Please introduce yourself. Where are you from and what is your background?
My name is Eva-Maria Spampinato and I am an artist, researcher and historian. So I actually call myself the Historical Artist. I grew up in Albany. I’m a first generation American, my mother is from Sweden and my father is from Argentina. These two strong cultures have fueled my craving for art, since I was a little girl, with the desire to connect with my heritage through travel and study.
Tell us about these studies.
I received an art history degree from UC Santa Cruz, and studied at The Florence Academy of Art in Gothenburg, Sweden. To blend my academic training with my art practice I then did my graduate studies at the Royal College of Art in London, in the History of Design program in a collaboration with the Victoria & Albert Museum. In this course, I specialized in historical artisanal epistemology. In other words, alchemy, art and materials.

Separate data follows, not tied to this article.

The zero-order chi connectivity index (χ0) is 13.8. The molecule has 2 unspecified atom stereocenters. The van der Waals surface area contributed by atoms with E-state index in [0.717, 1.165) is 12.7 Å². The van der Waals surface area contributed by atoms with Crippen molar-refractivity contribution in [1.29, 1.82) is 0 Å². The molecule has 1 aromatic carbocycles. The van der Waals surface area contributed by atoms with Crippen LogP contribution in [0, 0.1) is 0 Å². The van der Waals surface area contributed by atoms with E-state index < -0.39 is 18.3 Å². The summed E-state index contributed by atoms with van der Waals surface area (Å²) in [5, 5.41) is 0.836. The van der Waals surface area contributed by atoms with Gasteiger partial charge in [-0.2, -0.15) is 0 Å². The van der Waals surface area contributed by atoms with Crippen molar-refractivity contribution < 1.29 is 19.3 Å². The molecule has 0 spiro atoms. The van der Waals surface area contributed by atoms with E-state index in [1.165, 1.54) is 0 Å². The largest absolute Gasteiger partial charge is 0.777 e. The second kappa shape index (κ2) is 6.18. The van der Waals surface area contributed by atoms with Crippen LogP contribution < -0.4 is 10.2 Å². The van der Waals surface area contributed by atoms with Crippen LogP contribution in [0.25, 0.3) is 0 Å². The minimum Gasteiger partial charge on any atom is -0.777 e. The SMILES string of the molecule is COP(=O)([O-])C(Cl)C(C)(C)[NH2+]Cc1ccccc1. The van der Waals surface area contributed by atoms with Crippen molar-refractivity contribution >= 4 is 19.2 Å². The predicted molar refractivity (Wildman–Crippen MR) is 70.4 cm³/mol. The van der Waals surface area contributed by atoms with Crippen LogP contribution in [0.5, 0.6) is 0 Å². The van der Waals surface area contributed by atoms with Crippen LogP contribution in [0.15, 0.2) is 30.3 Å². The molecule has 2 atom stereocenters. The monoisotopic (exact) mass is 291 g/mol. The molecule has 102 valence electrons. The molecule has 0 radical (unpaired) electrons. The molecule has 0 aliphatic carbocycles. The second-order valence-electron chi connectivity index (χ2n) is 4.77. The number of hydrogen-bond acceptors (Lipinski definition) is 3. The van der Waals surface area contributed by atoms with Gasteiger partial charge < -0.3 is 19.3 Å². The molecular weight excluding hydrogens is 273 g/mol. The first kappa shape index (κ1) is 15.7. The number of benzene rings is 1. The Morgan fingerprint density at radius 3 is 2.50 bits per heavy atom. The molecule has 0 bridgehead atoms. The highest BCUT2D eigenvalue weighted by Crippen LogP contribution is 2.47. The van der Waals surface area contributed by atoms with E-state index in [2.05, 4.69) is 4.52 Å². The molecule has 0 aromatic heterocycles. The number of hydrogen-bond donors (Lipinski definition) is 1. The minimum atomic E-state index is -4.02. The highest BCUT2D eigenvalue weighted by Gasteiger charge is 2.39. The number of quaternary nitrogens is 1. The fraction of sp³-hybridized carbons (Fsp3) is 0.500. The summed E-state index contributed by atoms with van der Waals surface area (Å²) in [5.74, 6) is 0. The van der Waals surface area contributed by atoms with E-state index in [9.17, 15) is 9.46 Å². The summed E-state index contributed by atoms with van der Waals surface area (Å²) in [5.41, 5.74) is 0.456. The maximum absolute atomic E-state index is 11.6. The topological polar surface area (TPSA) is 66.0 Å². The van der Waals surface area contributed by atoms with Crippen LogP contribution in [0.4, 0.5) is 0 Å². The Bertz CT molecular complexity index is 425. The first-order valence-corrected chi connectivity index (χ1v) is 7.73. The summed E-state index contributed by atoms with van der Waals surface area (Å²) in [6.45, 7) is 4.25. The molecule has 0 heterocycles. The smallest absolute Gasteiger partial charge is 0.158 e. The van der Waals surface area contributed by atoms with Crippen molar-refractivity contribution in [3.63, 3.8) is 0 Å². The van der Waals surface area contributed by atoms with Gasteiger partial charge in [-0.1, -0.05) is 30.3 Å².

Really, two decades of studying, traveling and life experiences represents how much I really wanted a traditional craft apprenticeship that didn’t exist when I was a little. So I pieced together different programs and made my own way.
Can you please talk a little bit more about what artisanal epistemology is?
It’s how a craftsperson learns through empirical values. They use observation and experience simultaneously, rather than theory, to develop a creative practice. This is what I teach my students; how they can use exploration and curiosity to learn their craft and open new pathways for creative outlets.
Yes, it’s about making paint through very hands-on and practical alchemy. I will not approach the class in a scientific way. I’m going to introduce experiences in order to open up one’s intuitive sensory knowledge. This is the traditional way, before the modern period.